Slow growth, lack of jobs and rupee depreciation remain a matter of concern for the Indian economy. But the economy will rebound because of strong fundamentals, President Pranab Mukherjee said on Saturday.
Speaking at the 160th anniversary celebrations of the Bengal Chamber of Commerce and Industry, Mukherjee pointed out that India’s growth had been impacted following the global financial crisis of 2008-09.
Following a slump in GDP to 6.7 per cent in 2008-09 from 9 per cent earlier, the Indian economy saw consecutive growth in FY10 and FY11, of 8.7 per cent and 9.3 per cent, respectively.
“After that, there was again a slump because the world did not recover from the 2008-09 crisis. Most of the developed economies of Europe, North America and Japan were slow-moving and fragile. Even the Emerging economies (Brazil, China, South Africa) were registering slow growth. India is no exception to this global scenario,” he said.
According to Mukherjee, while there were areas of concern (in the economy), there is “no room for gloom”. Corrective measures had earlier been taken in the ‘80s and later in the ‘90s. Such measures did put the country back on the growth path.
“Certain fundamentals are strong and while some corrective action is necessary, there is no room for despondency,” he said.
Signs of Revival
The President said that his recent discussions on a possible economic revival with Prime Minister Manmohan Singh lent some optimism.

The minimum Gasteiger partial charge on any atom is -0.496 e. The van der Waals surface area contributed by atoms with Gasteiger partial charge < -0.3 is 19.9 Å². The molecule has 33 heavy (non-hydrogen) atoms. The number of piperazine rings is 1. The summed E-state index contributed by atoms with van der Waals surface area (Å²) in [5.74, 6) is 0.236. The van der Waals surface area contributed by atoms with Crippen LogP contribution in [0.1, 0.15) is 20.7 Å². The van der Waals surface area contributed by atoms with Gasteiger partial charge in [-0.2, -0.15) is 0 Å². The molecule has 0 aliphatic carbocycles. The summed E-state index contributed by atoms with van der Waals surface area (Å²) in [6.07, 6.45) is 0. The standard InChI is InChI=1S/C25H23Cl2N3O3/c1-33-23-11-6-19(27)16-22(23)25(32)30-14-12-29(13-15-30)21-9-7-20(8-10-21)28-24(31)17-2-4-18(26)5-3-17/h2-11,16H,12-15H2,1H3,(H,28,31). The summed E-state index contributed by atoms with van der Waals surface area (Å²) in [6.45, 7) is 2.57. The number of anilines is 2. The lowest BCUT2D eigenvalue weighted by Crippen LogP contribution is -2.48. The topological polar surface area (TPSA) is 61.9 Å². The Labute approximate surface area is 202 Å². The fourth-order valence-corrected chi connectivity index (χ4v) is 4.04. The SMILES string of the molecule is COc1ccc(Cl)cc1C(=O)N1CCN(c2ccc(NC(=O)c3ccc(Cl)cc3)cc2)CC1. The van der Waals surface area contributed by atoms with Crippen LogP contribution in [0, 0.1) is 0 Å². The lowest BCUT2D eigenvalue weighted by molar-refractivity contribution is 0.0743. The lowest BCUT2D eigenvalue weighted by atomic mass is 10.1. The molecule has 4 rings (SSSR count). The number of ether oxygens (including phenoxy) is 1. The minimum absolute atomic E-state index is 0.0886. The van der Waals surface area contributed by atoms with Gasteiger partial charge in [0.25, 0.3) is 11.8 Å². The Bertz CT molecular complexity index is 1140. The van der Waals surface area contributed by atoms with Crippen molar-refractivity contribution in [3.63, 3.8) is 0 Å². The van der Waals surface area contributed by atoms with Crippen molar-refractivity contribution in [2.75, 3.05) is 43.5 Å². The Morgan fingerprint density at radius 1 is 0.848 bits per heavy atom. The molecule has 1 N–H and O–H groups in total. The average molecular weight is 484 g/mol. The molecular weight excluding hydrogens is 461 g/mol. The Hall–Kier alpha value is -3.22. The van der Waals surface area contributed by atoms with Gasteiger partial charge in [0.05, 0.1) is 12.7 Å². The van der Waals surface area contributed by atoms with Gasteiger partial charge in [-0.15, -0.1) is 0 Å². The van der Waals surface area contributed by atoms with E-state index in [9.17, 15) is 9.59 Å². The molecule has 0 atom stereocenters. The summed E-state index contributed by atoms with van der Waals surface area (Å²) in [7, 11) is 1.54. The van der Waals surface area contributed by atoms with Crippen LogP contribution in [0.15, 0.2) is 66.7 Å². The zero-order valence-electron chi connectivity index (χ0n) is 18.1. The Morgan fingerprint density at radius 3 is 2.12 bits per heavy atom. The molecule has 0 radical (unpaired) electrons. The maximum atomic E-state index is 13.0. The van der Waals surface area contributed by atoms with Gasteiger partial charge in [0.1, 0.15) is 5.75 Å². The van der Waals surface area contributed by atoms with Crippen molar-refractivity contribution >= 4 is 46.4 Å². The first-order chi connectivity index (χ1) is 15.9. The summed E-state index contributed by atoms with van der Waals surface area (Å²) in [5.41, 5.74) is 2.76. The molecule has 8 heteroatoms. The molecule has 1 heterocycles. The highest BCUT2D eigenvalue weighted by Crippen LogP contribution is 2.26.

Recent reports of economic recovery in developed nations such as North America held out signs of confidence. The EuroZone crisis too seems to have eased. Hopes are being pinned on German Chancellor Angela Merkel for a possible turnaround (in Germany).
In India, good monsoons will have a positive impact on agricultural growth and food prices. Inflation is likely to come down.
“Our experience in the recent past has shown that we have to live with adversities whether it comes from the external or the domestic sector,” he said.
Stressing on steps required to improve performance of the manufacturing sector, Mukherjee said the sectoral share of manufacturing in the GDP has remained at around 16 per cent since the 1980s.
Accordingly, increasing competitiveness of the sector was crucial to achieving the target of taking its contribution to GDP to 25 per cent, he said.